The same way I mentioned above. It'd tedious, and takes a long time. Sometimes you can straighten out the splinters so they go back together properly. It's a pain, so prepare yourself. Put it together, take it apart, adjust, remove, do it all over again until it's just not getting any better. Do a couple dry runs of putting it together and clamping it before finally taking the plunge and applying glue.

Good luck - I've been there a LOT of times, and all it takes is patience and determination. Then you get to touch up the finish if the repair works!

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These users thanked the author Chris Pile for the post: Conor_Searl (Tue Jul 03, 2018 10:50 am)
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 Post subject: Re: superglued headstock
PostPosted: Tue Jul 03, 2018 10:55 am 
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Chris Pile wrote:
Do a couple dry runs of putting it together and clamping it before finally taking the plunge and applying glue.


Any suggestions on how to get appropriate clamping pressure on a break like this once its together? If it broke at a gentler angle I could see how you could do it, but parts of this break are practically 90 degrees, and I can't figure out how to put any pressure on it when joining the headstock back to the neck.


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 Post subject: Re: superglued headstock
PostPosted: Tue Jul 03, 2018 11:57 am 
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Make a jig or fixture to hold and help clamp the pieces.

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 Post subject: Re: superglued headstock
PostPosted: Tue Jul 03, 2018 12:27 pm 
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Conor_Searl wrote:
Chris Pile wrote:
Do a couple dry runs of putting it together and clamping it before finally taking the plunge and applying glue.


Any suggestions on how to get appropriate clamping pressure on a break like this once its together? If it broke at a gentler angle I could see how you could do it, but parts of this break are practically 90 degrees, and I can't figure out how to put any pressure on it when joining the headstock back to the neck.


David Collins has an absolutely elegant jig at Ann Arbor guitars, I made a very mickey mouse verstion. His it totally adjustable, mine requires shims. Here it is with a dummy neck, I was going to do one with a volute so I had to notch the back caul to clear. The basic idea is to hold the neck shaft down, force the broken piece in from the end and clamp a block against that (I tap it with a hammer, David has a cool little screw tighteners.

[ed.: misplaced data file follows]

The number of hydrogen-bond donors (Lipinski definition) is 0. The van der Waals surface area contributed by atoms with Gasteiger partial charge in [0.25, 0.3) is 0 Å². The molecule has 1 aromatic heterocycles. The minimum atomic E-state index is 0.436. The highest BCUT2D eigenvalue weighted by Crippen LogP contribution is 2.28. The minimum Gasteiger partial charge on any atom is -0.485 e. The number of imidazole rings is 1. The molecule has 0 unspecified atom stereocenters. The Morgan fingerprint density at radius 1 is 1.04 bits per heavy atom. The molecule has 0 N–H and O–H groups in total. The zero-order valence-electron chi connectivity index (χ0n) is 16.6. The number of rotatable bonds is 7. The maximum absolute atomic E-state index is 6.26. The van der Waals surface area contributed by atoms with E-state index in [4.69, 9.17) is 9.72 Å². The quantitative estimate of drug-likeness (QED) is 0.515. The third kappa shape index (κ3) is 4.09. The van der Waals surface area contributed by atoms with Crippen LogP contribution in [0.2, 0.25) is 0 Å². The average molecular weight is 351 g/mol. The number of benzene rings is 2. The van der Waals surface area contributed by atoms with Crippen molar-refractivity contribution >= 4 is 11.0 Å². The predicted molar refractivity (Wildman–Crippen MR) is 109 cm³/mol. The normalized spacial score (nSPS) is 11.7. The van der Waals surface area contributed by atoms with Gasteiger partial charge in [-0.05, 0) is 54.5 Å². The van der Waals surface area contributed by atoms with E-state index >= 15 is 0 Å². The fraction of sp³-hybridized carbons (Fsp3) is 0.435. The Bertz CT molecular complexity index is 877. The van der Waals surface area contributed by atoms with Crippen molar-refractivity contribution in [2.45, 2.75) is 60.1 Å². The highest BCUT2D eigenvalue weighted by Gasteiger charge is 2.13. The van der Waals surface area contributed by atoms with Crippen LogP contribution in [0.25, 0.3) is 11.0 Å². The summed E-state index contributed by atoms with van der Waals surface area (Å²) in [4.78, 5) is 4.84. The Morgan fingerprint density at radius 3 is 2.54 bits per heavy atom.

Image

Image

Image

Image

Image

I'm going to guess that you are going to need a back strap or splines or both to hold that.

ps - Don Earlewine talks about your kind of fractured failure and suggests NOT to try to fit it back together while you are working on it. He says that you'll just push the remaining fibers sideways, then when you pull it apart it will only be worse. As Chris says, just patiently pick at it with tweezers and a dental tool, pull out as much fiber as you can, get ready and smack it together.

pps - breaking at a shallower angle does not necessarily make it easier. The glue lubricates the surfaces and you have a very powerful mechanical ramp - just like gluing up a scarf joint. The easy ones are the ones that aren't broken all the way thru



These users thanked the author Freeman for the post: Conor_Searl (Tue Jul 03, 2018 1:29 pm)
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 Post subject: Re: superglued headstock
PostPosted: Tue Jul 03, 2018 1:33 pm 
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Seeing that is totally helpful. I was having a hard time imagining a possible jig, thanks Freeman.

I did read the section in Dan Erlewine's book, but other than that warning it was a little light on the what to do stuff. ;)

Is titebond okay for this kind of repair? I've seen a few people online suggest epoxy. The only kind of epoxy I'm really familiar with is that cheap 2 part stuff that turns grey you find at hardware stores.


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 Post subject: Re: superglued headstock
PostPosted: Tue Jul 03, 2018 2:31 pm 
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Titebond....

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 Post subject: Re: superglued headstock
PostPosted: Tue Jul 03, 2018 2:39 pm 
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Titebond or HHG which I don't have the skill to use within its working window, so for me its Titebond. If you decide to use epoxy make sure it is the high strength 24 hour stuff and you mix it absolutely perfectly. I had an epoxy "repaired" headstock brought to me to be re-repaired. In fact, the 12 string in a previous post.

This is the jig I dream of. You should have all the Ann Arbor vid bookmarked

https://youtu.be/D6lzTM__Yrs



These users thanked the author Freeman for the post (total 2): Durero (Wed Jul 04, 2018 8:46 pm) • Conor_Searl (Tue Jul 03, 2018 3:26 pm)
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 Post subject: Re: superglued headstock
PostPosted: Tue Jul 03, 2018 11:31 pm